Experience is a good thing; it is that which tests a man.
Poimēn of Sketis
In the fifth century, a monk lived in the Egyptian desert. His name was Poimēn of Sketis. Poimēn was a word referring to a shepherd: who we might nowadays refer to as a pastor. This monk, Poimēn, was part of a great revival movement of early Christians living in the desert, focussing on praying, reading the Bible, and doing good works. Humble God-seekers who, out of love for God, give up everything to become perfect. Inspired by the conversation between Jesus and the rich young ruler:
Jesus said to him, “If you wish to be perfect, go, sell your possessions, and give the money to the poor, and you will have treasure in heaven; then come, follow me.” (Matthew 19:21)
The desert monks experienced a call from God to become ‘perfect’ by selling all their possessions and going into the desert. For these monks, the desert was a huge area to work together with God to become perfect: like a training ground to prepare for a life in pursuit of God, to not be afraid to make mistakes. It’s a place to try out life in dependence on God. They practiced chastity, temperance, charity, diligence, patience, obedience, kindness, and humility. They considered all virtues worth pursuing.
The good news is that anyone can practice the pursuit of virtues: you don't have to be a monk to do this. Ideas for new experiences can be found by looking for biblical challenges. Train yourself. Would it benefit you if, for example, you stopped judging others (Matthew 7:1)? What is the effect of praying at night (Luke 6:12)? How could you serve God by fasting (Luke 2:17)? How about treating someone the way you want to be treated (Matthew 7:12), or what about praying the Lord’s prayer every time you start to pray (Matthew 6:13)? Just give it a go, even if it's only for one day. Gain as much experience as you can. Only by this can we become strong in our spirits.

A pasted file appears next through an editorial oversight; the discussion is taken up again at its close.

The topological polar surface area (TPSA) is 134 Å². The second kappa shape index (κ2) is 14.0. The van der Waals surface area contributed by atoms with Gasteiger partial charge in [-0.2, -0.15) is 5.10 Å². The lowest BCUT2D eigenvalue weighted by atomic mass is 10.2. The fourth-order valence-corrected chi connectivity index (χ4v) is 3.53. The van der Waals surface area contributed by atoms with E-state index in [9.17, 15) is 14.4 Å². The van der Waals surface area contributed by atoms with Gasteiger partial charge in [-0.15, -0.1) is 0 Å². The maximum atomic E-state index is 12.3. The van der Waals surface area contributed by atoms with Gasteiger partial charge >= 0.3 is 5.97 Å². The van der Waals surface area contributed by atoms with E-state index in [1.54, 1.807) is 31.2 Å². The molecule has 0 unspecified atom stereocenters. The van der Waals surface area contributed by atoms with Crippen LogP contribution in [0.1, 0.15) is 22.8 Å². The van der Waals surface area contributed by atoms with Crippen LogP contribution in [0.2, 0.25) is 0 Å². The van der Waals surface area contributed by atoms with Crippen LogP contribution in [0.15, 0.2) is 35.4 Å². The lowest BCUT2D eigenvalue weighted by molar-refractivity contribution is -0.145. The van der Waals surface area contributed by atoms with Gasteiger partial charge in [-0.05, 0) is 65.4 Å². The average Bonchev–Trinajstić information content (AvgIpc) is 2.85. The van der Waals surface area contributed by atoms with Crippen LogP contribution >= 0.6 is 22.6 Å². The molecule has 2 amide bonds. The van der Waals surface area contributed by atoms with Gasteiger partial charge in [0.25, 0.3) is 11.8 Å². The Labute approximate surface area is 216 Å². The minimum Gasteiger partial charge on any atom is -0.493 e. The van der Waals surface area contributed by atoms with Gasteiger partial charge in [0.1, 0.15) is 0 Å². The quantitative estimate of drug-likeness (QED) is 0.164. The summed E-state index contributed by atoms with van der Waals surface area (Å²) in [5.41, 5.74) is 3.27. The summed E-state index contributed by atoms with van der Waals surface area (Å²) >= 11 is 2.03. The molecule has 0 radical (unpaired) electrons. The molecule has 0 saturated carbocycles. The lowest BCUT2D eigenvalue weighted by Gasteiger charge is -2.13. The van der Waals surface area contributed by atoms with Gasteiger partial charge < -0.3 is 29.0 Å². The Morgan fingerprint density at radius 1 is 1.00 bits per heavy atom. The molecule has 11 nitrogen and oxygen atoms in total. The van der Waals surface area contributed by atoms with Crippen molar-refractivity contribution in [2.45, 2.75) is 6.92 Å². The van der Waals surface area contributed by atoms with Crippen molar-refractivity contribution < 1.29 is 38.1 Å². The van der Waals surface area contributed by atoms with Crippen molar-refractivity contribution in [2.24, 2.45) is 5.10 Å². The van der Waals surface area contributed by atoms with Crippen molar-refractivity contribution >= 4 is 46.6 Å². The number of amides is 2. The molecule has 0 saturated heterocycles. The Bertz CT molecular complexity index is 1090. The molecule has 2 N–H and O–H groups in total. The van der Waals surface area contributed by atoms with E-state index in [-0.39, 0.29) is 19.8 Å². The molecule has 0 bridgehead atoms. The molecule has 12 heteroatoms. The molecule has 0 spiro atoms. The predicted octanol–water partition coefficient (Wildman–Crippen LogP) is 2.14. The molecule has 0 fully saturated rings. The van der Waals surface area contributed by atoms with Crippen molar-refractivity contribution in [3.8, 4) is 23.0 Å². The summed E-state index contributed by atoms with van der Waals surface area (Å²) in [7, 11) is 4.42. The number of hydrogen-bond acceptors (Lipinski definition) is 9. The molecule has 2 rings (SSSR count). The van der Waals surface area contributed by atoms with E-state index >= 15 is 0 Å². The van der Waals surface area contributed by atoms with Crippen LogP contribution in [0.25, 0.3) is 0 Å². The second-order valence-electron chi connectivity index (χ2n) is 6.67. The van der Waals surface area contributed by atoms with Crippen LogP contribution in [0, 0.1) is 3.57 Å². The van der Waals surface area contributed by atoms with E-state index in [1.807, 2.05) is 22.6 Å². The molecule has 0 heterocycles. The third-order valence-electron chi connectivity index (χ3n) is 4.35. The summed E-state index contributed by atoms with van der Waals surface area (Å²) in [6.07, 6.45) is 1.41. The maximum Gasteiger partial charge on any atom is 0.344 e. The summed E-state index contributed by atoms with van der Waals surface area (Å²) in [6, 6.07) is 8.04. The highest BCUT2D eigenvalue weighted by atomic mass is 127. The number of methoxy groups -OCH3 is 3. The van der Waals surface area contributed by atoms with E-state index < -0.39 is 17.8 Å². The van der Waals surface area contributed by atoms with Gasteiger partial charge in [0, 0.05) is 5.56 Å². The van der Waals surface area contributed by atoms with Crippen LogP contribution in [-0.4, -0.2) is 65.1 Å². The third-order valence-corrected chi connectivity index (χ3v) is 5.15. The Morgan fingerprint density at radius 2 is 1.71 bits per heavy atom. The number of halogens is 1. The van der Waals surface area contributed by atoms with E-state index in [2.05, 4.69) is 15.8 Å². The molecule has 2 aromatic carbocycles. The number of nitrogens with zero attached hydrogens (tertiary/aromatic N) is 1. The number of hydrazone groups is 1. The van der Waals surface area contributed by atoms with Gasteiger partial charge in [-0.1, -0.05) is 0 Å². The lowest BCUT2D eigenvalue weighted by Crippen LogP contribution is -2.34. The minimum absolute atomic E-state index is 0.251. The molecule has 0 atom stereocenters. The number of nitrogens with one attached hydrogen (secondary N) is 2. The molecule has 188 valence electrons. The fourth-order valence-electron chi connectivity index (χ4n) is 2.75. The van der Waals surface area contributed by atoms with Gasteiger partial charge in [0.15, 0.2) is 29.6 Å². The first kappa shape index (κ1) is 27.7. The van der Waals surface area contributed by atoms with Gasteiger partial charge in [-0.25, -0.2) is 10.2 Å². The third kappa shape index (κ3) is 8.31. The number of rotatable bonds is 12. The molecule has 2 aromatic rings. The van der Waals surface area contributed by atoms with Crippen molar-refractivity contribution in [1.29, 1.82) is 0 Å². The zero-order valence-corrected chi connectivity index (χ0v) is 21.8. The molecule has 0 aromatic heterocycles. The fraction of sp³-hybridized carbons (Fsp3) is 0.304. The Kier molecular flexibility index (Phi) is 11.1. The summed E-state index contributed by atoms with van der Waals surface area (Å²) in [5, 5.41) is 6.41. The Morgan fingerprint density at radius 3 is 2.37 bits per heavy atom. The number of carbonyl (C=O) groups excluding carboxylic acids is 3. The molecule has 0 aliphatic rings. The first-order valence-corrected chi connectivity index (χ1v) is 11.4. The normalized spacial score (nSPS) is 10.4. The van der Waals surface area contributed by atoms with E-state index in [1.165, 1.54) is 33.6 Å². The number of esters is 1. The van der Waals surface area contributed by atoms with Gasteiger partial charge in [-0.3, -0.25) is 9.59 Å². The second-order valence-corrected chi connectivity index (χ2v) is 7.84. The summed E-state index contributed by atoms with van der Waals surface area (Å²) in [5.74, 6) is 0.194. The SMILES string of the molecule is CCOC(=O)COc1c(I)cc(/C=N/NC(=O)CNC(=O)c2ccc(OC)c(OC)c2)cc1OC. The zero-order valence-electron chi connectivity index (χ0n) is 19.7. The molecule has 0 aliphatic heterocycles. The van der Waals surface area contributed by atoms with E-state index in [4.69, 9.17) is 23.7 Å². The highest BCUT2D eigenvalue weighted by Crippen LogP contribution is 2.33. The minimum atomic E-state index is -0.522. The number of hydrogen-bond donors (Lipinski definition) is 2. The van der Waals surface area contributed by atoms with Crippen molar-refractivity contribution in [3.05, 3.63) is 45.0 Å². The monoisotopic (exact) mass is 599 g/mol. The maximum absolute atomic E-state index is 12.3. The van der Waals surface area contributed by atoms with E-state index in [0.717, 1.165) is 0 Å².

The desert father Poimēn gives us a push in the right direction. He dares us to take up the challenge, to experiment with God and for God. Try to practice new virtues and test yourself. You are not created to remain who you are, you are created to change, more and more, into God’s image and likeness. Pray and dare to explore territory you have never been in before, and hold onto the truth you find (1 Thessalonians 5:21).